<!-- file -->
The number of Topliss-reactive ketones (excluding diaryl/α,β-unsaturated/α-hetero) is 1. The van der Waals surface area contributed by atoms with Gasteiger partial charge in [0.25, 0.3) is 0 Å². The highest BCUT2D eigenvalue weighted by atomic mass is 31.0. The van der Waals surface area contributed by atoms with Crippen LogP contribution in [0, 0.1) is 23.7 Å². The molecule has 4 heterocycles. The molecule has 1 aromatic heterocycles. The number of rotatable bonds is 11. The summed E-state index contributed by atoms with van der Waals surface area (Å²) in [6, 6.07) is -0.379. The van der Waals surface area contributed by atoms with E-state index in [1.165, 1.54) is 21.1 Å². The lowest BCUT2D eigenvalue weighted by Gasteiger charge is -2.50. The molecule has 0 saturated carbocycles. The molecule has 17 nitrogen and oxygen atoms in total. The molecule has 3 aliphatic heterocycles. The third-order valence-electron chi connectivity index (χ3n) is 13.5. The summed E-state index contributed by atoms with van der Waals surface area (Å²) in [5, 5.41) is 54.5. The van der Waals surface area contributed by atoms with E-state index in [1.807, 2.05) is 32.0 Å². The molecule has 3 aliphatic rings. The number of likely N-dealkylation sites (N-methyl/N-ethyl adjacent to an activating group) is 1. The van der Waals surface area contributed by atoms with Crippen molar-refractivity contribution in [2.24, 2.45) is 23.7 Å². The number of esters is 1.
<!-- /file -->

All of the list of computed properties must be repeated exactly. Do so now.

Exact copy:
The number of Topliss-reactive ketones (excluding diaryl/α,β-unsaturated/α-hetero) is 1. The van der Waals surface area contributed by atoms with Gasteiger partial charge in [0.25, 0.3) is 0 Å². The highest BCUT2D eigenvalue weighted by atomic mass is 31.0. The van der Waals surface area contributed by atoms with Crippen LogP contribution in [0, 0.1) is 23.7 Å². The molecule has 4 heterocycles. The molecule has 1 aromatic heterocycles. The number of rotatable bonds is 11. The summed E-state index contributed by atoms with van der Waals surface area (Å²) in [6, 6.07) is -0.379. The van der Waals surface area contributed by atoms with E-state index in [1.165, 1.54) is 21.1 Å². The lowest BCUT2D eigenvalue weighted by Gasteiger charge is -2.50. The molecule has 0 saturated carbocycles. The molecule has 17 nitrogen and oxygen atoms in total. The molecule has 3 aliphatic heterocycles. The third-order valence-electron chi connectivity index (χ3n) is 13.5. The summed E-state index contributed by atoms with van der Waals surface area (Å²) in [5, 5.41) is 54.5. The van der Waals surface area contributed by atoms with E-state index in [1.807, 2.05) is 32.0 Å². The molecule has 3 aliphatic rings. The number of likely N-dealkylation sites (N-methyl/N-ethyl adjacent to an activating group) is 1. The van der Waals surface area contributed by atoms with Crippen molar-refractivity contribution in [2.24, 2.45) is 23.7 Å². The number of esters is 1.